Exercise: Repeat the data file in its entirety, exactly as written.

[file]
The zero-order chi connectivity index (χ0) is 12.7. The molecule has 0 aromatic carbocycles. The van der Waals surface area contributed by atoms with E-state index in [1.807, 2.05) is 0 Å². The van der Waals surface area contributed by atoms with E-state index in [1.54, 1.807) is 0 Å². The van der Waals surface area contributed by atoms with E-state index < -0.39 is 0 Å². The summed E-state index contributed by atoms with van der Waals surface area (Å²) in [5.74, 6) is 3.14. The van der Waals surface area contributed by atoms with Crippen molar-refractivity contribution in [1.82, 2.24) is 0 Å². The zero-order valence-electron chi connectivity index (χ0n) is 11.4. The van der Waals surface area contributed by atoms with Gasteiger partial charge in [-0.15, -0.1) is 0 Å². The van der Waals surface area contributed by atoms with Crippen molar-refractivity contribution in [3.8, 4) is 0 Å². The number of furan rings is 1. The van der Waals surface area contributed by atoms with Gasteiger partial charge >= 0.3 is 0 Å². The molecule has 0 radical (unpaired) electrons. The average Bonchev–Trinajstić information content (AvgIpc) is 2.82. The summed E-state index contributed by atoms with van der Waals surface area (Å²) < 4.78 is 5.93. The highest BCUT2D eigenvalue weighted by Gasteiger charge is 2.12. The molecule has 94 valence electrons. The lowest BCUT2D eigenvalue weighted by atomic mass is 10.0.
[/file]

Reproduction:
The zero-order chi connectivity index (χ0) is 12.7. The molecule has 0 aromatic carbocycles. The van der Waals surface area contributed by atoms with E-state index in [1.807, 2.05) is 0 Å². The van der Waals surface area contributed by atoms with E-state index in [1.54, 1.807) is 0 Å². The van der Waals surface area contributed by atoms with E-state index < -0.39 is 0 Å². The summed E-state index contributed by atoms with van der Waals surface area (Å²) in [5.74, 6) is 3.14. The van der Waals surface area contributed by atoms with Crippen molar-refractivity contribution in [1.82, 2.24) is 0 Å². The zero-order valence-electron chi connectivity index (χ0n) is 11.4. The van der Waals surface area contributed by atoms with Gasteiger partial charge in [-0.15, -0.1) is 0 Å². The van der Waals surface area contributed by atoms with Crippen molar-refractivity contribution in [3.8, 4) is 0 Å². The number of furan rings is 1. The van der Waals surface area contributed by atoms with Gasteiger partial charge >= 0.3 is 0 Å². The molecule has 0 radical (unpaired) electrons. The average Bonchev–Trinajstić information content (AvgIpc) is 2.82. The summed E-state index contributed by atoms with van der Waals surface area (Å²) < 4.78 is 5.93. The highest BCUT2D eigenvalue weighted by Gasteiger charge is 2.12. The molecule has 94 valence electrons. The lowest BCUT2D eigenvalue weighted by atomic mass is 10.0.